Flattr enables people to donate money to the content that’s freely available online. You set a monthly allowance on Flattr for how much you want to spend per month (say, $20), and it can split it up among the various creators you donate to. Last month the service switched from requiring content creators or services to embed a Flattr button on their sites to a model in which you reward those same creators just by using many of the social networks you’re already plugged into. Perhaps the best example was of the new model was the process of making a Flattr payment when clicking the “favorite” star/button on Twitter.
But as of today, you can no longer do this.
Twitter correctly pointed out that Flattr’s use of favorite button data was in violation of the Twitter API terms of service. Specifically, the clause in violation states that third-party companies cannot receive compensation for tweet actions, which prevents spammy promotional services from selling retweets to people and limits the amount of fake Twitter user activity. But Flattr isn’t trying to sell retweets or inflate activity, yet it does take a cut from the overall transaction. This means Twitter had a big problem with it.
“The idea of not letting people use their favorites in the way they want is in no way is mentioned in the API terms. We feel that Twitter is reading things into their terms that is not there,” said Flattr co-founder Linus Olsson in a blog post.
Here’s further explanation from Olsson:
With Flattr you can not of course pay people to retweet, follow or favorite you. Flattr is the opposite, a way to voluntary reward someone for something that they have created. It’s not possible to use Flattr to pay creators to get a certain result.
Well, the reality is that this was not how Twitter read it. After mailing with Twitter’s “Platform Operations” about this Twitter replied to us that, “If your service compensates content creators … in a manner that is not attached to Tweet Actions, this would be in compliance with our API Terms of Service.” To favorite somebody is considered a Tweet Action.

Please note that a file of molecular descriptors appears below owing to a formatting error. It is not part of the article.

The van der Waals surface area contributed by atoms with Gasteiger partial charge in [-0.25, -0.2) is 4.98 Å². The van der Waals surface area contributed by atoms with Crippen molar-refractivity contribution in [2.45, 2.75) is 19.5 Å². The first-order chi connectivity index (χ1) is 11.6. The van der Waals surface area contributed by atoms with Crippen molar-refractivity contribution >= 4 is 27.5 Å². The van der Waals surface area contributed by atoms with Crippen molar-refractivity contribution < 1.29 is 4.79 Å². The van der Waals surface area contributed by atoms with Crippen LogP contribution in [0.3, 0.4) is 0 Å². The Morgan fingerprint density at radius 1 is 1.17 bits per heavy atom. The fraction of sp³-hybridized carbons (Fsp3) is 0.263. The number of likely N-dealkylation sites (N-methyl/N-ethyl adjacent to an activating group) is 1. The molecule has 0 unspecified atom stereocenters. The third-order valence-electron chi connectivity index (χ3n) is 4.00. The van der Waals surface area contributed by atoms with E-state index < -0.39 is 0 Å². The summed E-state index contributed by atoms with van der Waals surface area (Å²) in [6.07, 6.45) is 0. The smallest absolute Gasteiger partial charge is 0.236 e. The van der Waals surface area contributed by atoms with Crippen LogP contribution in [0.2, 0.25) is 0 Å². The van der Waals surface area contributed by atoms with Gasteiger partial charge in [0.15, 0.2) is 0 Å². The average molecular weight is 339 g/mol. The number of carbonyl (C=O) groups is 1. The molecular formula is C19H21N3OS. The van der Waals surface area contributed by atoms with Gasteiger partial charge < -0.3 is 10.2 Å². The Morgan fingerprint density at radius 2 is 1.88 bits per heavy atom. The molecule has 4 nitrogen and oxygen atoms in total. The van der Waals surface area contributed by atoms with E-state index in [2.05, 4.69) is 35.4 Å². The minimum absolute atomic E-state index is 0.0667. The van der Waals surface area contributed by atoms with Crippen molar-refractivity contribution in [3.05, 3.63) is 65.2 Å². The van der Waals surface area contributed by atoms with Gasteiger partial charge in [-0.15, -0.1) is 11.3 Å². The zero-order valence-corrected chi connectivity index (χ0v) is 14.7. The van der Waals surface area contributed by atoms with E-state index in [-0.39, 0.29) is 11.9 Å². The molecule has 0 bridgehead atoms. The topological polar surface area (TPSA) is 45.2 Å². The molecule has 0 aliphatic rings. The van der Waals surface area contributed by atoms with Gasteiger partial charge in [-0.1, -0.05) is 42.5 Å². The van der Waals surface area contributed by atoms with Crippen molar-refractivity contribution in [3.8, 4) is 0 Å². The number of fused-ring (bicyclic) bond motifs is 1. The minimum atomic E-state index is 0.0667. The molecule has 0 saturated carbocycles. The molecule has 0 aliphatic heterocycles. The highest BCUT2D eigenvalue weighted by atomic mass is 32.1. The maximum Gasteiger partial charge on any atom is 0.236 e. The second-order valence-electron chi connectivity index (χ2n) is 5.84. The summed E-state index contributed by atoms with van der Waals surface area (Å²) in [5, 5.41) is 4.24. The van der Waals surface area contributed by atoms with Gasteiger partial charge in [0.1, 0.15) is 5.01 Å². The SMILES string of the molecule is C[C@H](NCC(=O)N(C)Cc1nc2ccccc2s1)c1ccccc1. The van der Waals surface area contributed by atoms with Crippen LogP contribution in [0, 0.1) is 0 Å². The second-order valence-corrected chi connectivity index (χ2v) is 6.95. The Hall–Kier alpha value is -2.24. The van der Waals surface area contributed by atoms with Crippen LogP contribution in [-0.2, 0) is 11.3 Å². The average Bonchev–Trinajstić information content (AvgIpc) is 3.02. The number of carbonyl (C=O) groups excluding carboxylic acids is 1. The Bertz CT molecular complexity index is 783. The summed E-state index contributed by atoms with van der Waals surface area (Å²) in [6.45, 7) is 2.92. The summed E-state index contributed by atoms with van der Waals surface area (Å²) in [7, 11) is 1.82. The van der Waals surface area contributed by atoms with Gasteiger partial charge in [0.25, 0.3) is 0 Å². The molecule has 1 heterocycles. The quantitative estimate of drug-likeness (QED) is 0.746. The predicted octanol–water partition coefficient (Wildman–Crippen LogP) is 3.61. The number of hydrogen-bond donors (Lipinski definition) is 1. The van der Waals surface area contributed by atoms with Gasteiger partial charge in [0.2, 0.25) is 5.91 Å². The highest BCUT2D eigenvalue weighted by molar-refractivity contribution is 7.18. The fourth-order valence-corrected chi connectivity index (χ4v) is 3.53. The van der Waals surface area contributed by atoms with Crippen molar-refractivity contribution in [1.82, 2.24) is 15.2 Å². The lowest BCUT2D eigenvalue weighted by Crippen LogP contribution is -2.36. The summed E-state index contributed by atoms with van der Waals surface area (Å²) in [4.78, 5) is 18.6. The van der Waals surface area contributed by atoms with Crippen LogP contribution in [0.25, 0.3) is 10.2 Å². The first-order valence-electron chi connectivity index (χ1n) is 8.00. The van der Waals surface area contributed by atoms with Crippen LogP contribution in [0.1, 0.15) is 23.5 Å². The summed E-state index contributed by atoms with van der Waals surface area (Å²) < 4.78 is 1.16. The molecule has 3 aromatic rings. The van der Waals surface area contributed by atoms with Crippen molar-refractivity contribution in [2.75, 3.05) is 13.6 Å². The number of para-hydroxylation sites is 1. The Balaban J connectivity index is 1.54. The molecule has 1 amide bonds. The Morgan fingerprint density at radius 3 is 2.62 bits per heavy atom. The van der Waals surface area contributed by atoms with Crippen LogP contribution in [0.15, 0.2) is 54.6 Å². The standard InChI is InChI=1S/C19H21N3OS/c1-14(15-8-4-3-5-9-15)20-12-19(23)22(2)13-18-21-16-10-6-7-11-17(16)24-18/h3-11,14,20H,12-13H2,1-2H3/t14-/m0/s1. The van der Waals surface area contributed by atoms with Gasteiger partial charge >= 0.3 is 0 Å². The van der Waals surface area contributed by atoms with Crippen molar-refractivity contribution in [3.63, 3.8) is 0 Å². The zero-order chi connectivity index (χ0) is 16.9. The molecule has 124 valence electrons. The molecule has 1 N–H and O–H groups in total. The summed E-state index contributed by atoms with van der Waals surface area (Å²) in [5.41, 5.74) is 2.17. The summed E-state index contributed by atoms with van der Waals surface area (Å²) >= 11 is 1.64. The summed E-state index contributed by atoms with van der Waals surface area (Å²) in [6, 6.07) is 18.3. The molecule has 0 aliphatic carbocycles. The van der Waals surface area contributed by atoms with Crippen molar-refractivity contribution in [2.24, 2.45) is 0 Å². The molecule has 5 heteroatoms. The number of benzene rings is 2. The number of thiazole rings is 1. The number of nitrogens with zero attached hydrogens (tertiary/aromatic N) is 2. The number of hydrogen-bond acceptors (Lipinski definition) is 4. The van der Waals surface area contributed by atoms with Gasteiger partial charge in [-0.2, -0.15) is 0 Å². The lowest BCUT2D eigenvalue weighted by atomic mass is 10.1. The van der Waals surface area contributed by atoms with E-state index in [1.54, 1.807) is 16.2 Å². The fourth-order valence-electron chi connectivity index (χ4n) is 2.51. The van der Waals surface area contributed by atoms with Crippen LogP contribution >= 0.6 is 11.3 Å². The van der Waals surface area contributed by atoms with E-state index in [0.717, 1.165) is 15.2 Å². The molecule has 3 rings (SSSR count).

We have tried to suggest different solutions asking for an exception to the terms, even forgoing our cut, etc, without any result. But, this does not mean that we will give up negotiating with them over this on behalf our users and also their users.
Flattr contacted Twitter to see if it would make an exception to the clause, and it offered to forgo its 10 percent cut of all transactions initiated by a user, but the company won’t budge. Olsson previously told me that his company hadn’t reached out to Twitter prior to launching the new Flattr functionality, but my guess is had he tried they would have told him the same thing.
Twitter’s decision to block Flattr from using the API for its payment platform mimics an earlier decision by the company to shut down in-stream payment service Ribbon a mere 90 minutes after launching. And while Twitter doesn’t appear like it’ll make a return anytime soon, the Flattr team did say its working on a way that people can compensate artists through its payment platform on Twitter that doesn’t violate the TOS.
The one bright spot in this situation is that Flattr did manage to add support for YouTube videos. And, of course, the service is still integrated within Instagram, Soundcloud, Github, Flickr, Vimeo, 500px, and App.net — with Facebook is still noticeably absent from that list.
The audio problem: Learn how new cloud-based API solutions are solving imperfect, frustrating audio in video conferences. Access here